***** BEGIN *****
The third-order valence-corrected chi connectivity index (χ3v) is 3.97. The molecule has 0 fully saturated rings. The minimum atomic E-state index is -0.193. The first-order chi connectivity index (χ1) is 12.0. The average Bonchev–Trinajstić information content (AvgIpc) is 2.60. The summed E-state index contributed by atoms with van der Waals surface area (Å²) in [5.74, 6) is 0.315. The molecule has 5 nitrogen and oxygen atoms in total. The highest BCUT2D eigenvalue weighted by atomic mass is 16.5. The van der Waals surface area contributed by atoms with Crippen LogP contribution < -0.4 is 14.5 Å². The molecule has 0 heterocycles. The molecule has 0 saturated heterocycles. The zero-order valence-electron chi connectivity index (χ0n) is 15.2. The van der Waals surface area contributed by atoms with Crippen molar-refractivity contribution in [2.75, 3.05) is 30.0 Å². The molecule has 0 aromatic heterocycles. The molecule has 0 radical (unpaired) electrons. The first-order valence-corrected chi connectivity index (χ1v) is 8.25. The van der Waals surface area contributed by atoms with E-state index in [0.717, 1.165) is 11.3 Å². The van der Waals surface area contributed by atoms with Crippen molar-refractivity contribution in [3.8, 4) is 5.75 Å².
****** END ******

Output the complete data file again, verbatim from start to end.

The third-order valence-corrected chi connectivity index (χ3v) is 3.97. The molecule has 0 fully saturated rings. The minimum atomic E-state index is -0.193. The first-order chi connectivity index (χ1) is 12.0. The average Bonchev–Trinajstić information content (AvgIpc) is 2.60. The summed E-state index contributed by atoms with van der Waals surface area (Å²) in [5.74, 6) is 0.315. The molecule has 5 nitrogen and oxygen atoms in total. The highest BCUT2D eigenvalue weighted by atomic mass is 16.5. The van der Waals surface area contributed by atoms with Crippen LogP contribution < -0.4 is 14.5 Å². The molecule has 0 heterocycles. The molecule has 0 saturated heterocycles. The zero-order valence-electron chi connectivity index (χ0n) is 15.2. The van der Waals surface area contributed by atoms with Crippen molar-refractivity contribution in [2.75, 3.05) is 30.0 Å². The molecule has 0 aromatic heterocycles. The molecule has 0 radical (unpaired) electrons. The first-order valence-corrected chi connectivity index (χ1v) is 8.25. The van der Waals surface area contributed by atoms with E-state index in [0.717, 1.165) is 11.3 Å². The van der Waals surface area contributed by atoms with Crippen molar-refractivity contribution in [3.8, 4) is 5.75 Å².